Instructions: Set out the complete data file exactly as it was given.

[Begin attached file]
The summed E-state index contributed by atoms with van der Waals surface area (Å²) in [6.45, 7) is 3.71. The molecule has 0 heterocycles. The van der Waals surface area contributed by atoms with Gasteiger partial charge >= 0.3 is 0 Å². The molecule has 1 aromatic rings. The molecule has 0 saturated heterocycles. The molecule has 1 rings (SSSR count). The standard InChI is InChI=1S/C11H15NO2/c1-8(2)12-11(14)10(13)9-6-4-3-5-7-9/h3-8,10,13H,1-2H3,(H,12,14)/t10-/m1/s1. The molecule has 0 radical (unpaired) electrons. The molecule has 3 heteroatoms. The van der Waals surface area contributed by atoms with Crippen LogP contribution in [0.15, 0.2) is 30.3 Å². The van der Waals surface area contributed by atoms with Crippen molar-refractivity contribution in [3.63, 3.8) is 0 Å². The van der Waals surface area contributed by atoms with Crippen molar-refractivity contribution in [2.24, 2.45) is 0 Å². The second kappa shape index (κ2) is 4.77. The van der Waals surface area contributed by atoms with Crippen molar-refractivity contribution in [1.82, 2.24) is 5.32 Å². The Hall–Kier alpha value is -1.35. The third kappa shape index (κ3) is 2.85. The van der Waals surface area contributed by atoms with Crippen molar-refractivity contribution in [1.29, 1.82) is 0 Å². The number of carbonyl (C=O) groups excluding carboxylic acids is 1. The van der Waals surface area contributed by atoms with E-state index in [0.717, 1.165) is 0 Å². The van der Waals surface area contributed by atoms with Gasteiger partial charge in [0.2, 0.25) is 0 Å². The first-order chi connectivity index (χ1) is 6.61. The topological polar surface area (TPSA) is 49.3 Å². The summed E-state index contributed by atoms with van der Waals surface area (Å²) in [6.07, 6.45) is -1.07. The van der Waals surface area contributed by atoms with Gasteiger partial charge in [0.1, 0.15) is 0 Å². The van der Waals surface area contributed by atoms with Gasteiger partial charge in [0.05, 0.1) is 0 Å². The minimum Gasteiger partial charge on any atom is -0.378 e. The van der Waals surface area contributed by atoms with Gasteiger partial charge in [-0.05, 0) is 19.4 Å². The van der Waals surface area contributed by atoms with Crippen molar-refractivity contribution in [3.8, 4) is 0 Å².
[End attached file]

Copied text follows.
The summed E-state index contributed by atoms with van der Waals surface area (Å²) in [6.45, 7) is 3.71. The molecule has 0 heterocycles. The van der Waals surface area contributed by atoms with Gasteiger partial charge >= 0.3 is 0 Å². The molecule has 1 aromatic rings. The molecule has 0 saturated heterocycles. The molecule has 1 rings (SSSR count). The standard InChI is InChI=1S/C11H15NO2/c1-8(2)12-11(14)10(13)9-6-4-3-5-7-9/h3-8,10,13H,1-2H3,(H,12,14)/t10-/m1/s1. The molecule has 0 radical (unpaired) electrons. The molecule has 3 heteroatoms. The van der Waals surface area contributed by atoms with Crippen LogP contribution in [0.15, 0.2) is 30.3 Å². The van der Waals surface area contributed by atoms with Crippen molar-refractivity contribution in [3.63, 3.8) is 0 Å². The van der Waals surface area contributed by atoms with Crippen molar-refractivity contribution in [2.24, 2.45) is 0 Å². The second kappa shape index (κ2) is 4.77. The van der Waals surface area contributed by atoms with Crippen molar-refractivity contribution in [1.82, 2.24) is 5.32 Å². The Hall–Kier alpha value is -1.35. The third kappa shape index (κ3) is 2.85. The van der Waals surface area contributed by atoms with Crippen molar-refractivity contribution in [1.29, 1.82) is 0 Å². The number of carbonyl (C=O) groups excluding carboxylic acids is 1. The van der Waals surface area contributed by atoms with E-state index in [0.717, 1.165) is 0 Å². The van der Waals surface area contributed by atoms with Gasteiger partial charge in [0.2, 0.25) is 0 Å². The first-order chi connectivity index (χ1) is 6.61. The topological polar surface area (TPSA) is 49.3 Å². The summed E-state index contributed by atoms with van der Waals surface area (Å²) in [6.07, 6.45) is -1.07. The van der Waals surface area contributed by atoms with Gasteiger partial charge in [0.1, 0.15) is 0 Å². The van der Waals surface area contributed by atoms with Gasteiger partial charge in [0.05, 0.1) is 0 Å². The minimum Gasteiger partial charge on any atom is -0.378 e. The van der Waals surface area contributed by atoms with Gasteiger partial charge in [-0.05, 0) is 19.4 Å². The van der Waals surface area contributed by atoms with Crippen molar-refractivity contribution in [3.8, 4) is 0 Å².